The ICF Foundation believes the global effectiveness of social system change organizations increases with professional coaching. As coaching clients gather new insight, they sometimes influence others around them, like a pebble tossed into a pond, creating an expanding circle around them (O’Connor & Cavanagh, 2013).

Our overall intent is to partner with organizations that are pursuing positive, sustainable social change with a mission geared toward a United Nations 2030 Sustainable Development Goal (SDG). The partnerships will focus on applying coaching to move the metrics of the organization’s strategies and goals, ultimately proving the social return on the investment of coaching.

We know the efficacy of coaching in for-profit entities, and we believe the same to be true for mission-based organizations. To quantify and prove this, we launched our first Social Impact Pro Bono Project at the beginning of 2021, partnering with Many Hopes.

Our Partner

Many Hopes works to move children out of poverty, provide good health and wellbeing, and to improve inequalities aligned with the UN SDGs 1, 3 and 10 respectively. The organization rescues children from oppression, and raises them to be adults of influence, equipped to do justice for others, creating an exponential impact. They believe that children born into poverty can become changemakers in their communities; and prevent wrongs from happening to others.

The ICF Foundation interviewed Thomas Keown, the founder and CEO of Many Hopes, to share their work and provide insight into our partnership.

After first visiting East Africa in 2007, Thomas thought “If my friends back home could see what I’ve just seen, they would want to help. So, I am going to show them.” Many Hopes began because of a six-year-old girl in Kenya named Gift. After her mother died from AIDS, Gift was left to care for her infant brother, who died on the young girl’s back while she begged for food in Mombasa.  Thomas, who was there as a journalist, learned of Gift’s story, and took her in to care for her and send her to school. This relationship blossomed into the work of Many Hopes. “Over the years we grew into a global community of volunteers and fundraisers committed to rescuing and raising children like this young girl,” Thomas shared.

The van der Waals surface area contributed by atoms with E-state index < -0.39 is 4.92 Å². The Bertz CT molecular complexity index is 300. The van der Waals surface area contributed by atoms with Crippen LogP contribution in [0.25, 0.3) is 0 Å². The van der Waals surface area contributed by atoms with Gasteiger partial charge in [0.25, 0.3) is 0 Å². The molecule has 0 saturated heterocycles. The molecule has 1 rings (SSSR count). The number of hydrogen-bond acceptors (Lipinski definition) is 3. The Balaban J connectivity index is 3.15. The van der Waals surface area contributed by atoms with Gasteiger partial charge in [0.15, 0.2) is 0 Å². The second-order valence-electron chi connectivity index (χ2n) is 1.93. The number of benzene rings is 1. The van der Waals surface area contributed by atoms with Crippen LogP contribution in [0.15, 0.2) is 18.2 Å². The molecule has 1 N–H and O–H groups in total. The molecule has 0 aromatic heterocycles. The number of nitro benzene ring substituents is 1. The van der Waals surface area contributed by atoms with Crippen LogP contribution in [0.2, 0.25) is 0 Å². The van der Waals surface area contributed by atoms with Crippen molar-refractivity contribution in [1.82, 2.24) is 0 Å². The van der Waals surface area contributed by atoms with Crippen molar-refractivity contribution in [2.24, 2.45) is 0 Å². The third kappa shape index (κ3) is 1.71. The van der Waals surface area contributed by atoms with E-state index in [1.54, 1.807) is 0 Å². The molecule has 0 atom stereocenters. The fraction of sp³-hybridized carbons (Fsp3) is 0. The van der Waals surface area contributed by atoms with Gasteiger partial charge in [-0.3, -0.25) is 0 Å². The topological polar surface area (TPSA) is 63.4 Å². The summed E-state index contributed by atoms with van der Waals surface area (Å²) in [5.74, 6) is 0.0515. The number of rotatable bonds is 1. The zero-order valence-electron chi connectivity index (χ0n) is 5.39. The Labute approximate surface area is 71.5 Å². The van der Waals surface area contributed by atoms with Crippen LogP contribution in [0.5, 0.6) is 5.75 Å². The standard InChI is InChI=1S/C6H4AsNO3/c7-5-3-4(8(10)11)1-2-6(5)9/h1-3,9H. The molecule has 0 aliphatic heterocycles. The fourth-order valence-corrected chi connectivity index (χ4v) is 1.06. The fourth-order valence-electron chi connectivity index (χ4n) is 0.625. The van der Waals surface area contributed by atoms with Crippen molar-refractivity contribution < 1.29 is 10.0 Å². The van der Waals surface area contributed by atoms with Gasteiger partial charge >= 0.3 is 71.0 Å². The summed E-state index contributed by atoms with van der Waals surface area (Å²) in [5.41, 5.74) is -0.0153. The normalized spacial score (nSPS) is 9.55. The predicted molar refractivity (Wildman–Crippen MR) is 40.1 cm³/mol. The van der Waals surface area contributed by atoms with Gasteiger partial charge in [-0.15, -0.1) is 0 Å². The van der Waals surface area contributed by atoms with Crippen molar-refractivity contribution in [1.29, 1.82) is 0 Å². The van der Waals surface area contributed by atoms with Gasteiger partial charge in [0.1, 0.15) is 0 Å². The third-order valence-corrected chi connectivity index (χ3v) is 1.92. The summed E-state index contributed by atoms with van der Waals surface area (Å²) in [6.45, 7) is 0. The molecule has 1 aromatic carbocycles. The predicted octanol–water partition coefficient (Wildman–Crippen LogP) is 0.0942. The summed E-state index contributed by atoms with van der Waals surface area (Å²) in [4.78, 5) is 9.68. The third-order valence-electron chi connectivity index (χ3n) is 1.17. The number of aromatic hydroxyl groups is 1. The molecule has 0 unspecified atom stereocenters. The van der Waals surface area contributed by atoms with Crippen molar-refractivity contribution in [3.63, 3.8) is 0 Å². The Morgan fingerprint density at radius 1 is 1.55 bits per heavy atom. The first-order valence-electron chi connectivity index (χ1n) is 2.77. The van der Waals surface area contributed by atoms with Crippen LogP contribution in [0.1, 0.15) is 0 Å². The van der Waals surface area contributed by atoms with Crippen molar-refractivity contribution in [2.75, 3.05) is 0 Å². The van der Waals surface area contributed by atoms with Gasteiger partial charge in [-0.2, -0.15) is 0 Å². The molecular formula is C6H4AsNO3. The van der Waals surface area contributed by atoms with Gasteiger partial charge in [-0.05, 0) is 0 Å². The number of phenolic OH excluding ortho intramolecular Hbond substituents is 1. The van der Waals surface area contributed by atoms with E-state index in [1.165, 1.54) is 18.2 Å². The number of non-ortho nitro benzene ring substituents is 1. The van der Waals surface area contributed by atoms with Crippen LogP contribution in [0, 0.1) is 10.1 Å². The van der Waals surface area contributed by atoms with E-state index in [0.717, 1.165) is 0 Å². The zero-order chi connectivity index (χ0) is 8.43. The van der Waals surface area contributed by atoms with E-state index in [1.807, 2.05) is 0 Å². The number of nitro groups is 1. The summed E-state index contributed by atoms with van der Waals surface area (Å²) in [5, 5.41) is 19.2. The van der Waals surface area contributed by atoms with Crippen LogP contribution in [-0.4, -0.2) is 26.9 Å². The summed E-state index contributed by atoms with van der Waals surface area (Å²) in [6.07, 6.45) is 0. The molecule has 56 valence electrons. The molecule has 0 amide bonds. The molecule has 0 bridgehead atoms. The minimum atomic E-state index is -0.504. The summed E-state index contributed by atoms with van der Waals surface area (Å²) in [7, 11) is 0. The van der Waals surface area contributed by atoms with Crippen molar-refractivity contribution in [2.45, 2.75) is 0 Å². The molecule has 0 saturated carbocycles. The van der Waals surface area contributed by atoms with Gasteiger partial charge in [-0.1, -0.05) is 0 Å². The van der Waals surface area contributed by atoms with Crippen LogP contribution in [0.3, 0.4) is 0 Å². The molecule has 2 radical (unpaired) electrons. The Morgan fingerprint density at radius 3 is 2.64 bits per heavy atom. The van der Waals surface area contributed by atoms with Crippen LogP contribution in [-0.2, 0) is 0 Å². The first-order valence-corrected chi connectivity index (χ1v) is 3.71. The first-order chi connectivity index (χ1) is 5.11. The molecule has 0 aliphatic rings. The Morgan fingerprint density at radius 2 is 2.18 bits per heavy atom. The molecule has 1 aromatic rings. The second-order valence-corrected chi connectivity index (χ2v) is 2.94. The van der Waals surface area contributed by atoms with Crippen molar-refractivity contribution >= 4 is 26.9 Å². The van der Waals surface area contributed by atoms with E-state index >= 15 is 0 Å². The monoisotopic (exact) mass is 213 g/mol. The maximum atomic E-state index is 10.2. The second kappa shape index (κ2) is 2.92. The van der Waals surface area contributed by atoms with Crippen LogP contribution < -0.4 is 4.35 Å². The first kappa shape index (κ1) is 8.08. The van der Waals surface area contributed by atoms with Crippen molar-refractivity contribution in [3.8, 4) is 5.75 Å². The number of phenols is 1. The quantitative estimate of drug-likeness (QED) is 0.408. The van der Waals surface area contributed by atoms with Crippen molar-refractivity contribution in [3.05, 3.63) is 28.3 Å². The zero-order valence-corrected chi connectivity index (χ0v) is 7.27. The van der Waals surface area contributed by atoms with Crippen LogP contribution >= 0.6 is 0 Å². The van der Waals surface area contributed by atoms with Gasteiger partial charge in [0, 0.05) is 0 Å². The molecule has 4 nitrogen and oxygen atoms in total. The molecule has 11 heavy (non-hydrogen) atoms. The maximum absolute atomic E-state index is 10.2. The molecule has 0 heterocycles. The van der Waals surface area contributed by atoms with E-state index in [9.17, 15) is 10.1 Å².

Q: What led to the creation of your mission and the desire to move the work forward through coaching?

A: More than $1 trillion USD of aid has been spent in Africa, and …much progress [has been] made.  [However] we believe that real and lasting transformation of a person or a community or a country must come from within. We spent 10 years creating and testing our model of survivor-driven change in Kenya before expanding to five new countries this year. Key to the success of the model is local leadership, and key to flourishing leadership is strong leadership coaching.

Q: Can you tell us about Many Hopes’ process in establishing their social impact goals?

A: We work in partnership with high-impact local leaders or organizations in each of our six countries. The social impact goals are set in close collaboration with our partners. The ultimate long-term goal is for children who have survived injustice to become adults of influence doing justice for others and solving problems that charity alone cannot.

Q: What interested you in the partnership with ICF Foundation?

A: The single biggest factor that will determine our success or failure in any of our countries is our partner leaders on the ground. We believe that coaching is key to high performance. I have personally benefited from an ICF-credentialed Coach and wanted each of our partner leaders to have the same opportunity. Having someone to talk and share ideas … is so valuable.

For each of our partner leaders in Africa and Latin America, this ICF Foundation partnership is the first time they have received coaching. Leadership anywhere can be lonely and stressful, but the nature of our partners’ work dials this up many multiples. This partnership with ICF Foundation helps us all to flourish. ICF Foundation has been so valuable in locating local, culturally appropriate coaches in each country, and early reports from coaching sessions have been positive providing valuable insight.

(This blog is a condensed version of the article which originally appeared in Coaching World Magazine, April 29, 2021;

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